I was asked once about why the Kitchen effort had to end. Much of the reason is that the tools are such as to intimidate those who might like to get involved, and in this case I’m referring to the wiki; or too cumbersome to allow a truly open, community-managed weblog. As it stands now, both are too dependent on an individual, which means too vulnerable on that individual’s continued participation.
Marius Coomans wrote a relevant post related to these issues today. He talked about how he wanted to combine his interests in sailing and group software with a mailing list for his sailing friends, but couldn’t generate enough interests–that critical mass that has been mentioned elsewhere.
Why? As he writes:
So why couldn’t I get a enough people to join? Well, I’m part of a minority – those in their late fifties with a intense on-line habit. Most of the people in my age group don’t get it, they didn’t grow up with computers.
That’s much of the problem with the technology associated with the Kitchen. Many of the people who wanted to participate had never had anything to do with a wiki before, and wikis are intimidating. They require not only understanding of how the wiki technology works, but also the culture of the wiki, which is very unique.
As for the weblog, true the contributors were all webloggers. However, most of them have never weblogged in a group environment, or used WordPress for weblogging. Again, there was an intimidation about whether the person’s writing was good enough (all of the writing was more than good enough by the way); and then there was the concern about breaking something in WordPress.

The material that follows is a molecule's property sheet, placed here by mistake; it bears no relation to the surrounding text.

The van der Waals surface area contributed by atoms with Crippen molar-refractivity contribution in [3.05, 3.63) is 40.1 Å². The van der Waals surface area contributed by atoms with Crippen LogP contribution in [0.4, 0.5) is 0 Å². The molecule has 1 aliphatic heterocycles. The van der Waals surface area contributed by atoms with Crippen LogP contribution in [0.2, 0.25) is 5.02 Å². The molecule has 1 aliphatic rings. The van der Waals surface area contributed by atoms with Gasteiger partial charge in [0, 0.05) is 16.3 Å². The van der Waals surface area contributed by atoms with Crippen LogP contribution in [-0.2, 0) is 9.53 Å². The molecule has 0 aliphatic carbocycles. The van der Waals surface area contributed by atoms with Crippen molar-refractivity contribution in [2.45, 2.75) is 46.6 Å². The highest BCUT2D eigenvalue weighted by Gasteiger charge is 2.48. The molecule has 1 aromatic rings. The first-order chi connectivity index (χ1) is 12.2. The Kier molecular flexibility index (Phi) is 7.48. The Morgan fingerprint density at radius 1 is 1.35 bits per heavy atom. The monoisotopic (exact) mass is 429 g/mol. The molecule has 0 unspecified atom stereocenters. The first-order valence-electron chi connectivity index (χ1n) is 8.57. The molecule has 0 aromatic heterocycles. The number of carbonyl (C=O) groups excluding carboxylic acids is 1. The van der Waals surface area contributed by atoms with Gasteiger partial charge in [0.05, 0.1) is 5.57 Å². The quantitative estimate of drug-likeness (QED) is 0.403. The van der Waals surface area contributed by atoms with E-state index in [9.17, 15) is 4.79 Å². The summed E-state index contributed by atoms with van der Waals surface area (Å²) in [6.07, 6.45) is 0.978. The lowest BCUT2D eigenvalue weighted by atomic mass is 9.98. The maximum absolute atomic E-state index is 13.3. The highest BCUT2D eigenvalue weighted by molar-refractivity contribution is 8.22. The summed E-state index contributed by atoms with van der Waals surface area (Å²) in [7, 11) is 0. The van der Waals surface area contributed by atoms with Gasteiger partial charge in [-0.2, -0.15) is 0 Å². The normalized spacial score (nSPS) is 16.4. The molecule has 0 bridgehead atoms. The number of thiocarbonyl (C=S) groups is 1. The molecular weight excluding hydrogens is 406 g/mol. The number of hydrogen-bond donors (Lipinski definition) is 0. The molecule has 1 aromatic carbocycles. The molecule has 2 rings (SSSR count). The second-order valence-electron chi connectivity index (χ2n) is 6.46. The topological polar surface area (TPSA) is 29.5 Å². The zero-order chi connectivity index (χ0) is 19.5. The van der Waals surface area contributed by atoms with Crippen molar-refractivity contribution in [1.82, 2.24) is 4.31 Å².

What I’d like to see is a combination of power between the two, wiki and weblog; either through carefully adjusted modifications in code to both while still allowing separate products; or combining the two into one product. A super wiki-weblog.
To start, a good group WordPress modification (perhaps a version of Wordform for Groups) would be to have a ‘newbie’ checkbox next to the person’s name that means when they access the tool, it opens into an editing page that is very simple and very easy to comprehend that doesn’t have tabs at the top and odd fields such as “Post Slug”. Then once the person is over their newness, they can be promoted to a more experienced user and given access to the greater power of the tool.
Another good change would be to allow people to ask to be given administrative capability, and have the other members vote on this. If enough members agree, this person would then have the ability to do things such as pull a post (i.e. set it to a ‘pulled’ status – no post should be deleted), and help new users. With this, several people could have administrative capabilities and the weblog could exist without the direct intervention of any one person. That’s the power of the wiki, openness, but incorporated into the power of weblog, authoring specificity.
It would be an interesting experiment to see what one could do with an open source weblogging tool and a wiki that would lure people out of being passive consumers into active participants. Perhaps the Kitchen can be brought back to life at a later time, and we could try something like a Wiki Wordform for Groups.
Still, technology can only go so far. Or as Marius concludes, we have to get people to want to participate:
Social Software, like weblogs, wikis and yes, mailing lists generally need a two way conversation and many people still see themselves as consumers rather than participants.
We could also consider giving away free toasters. I’ve heard that helps.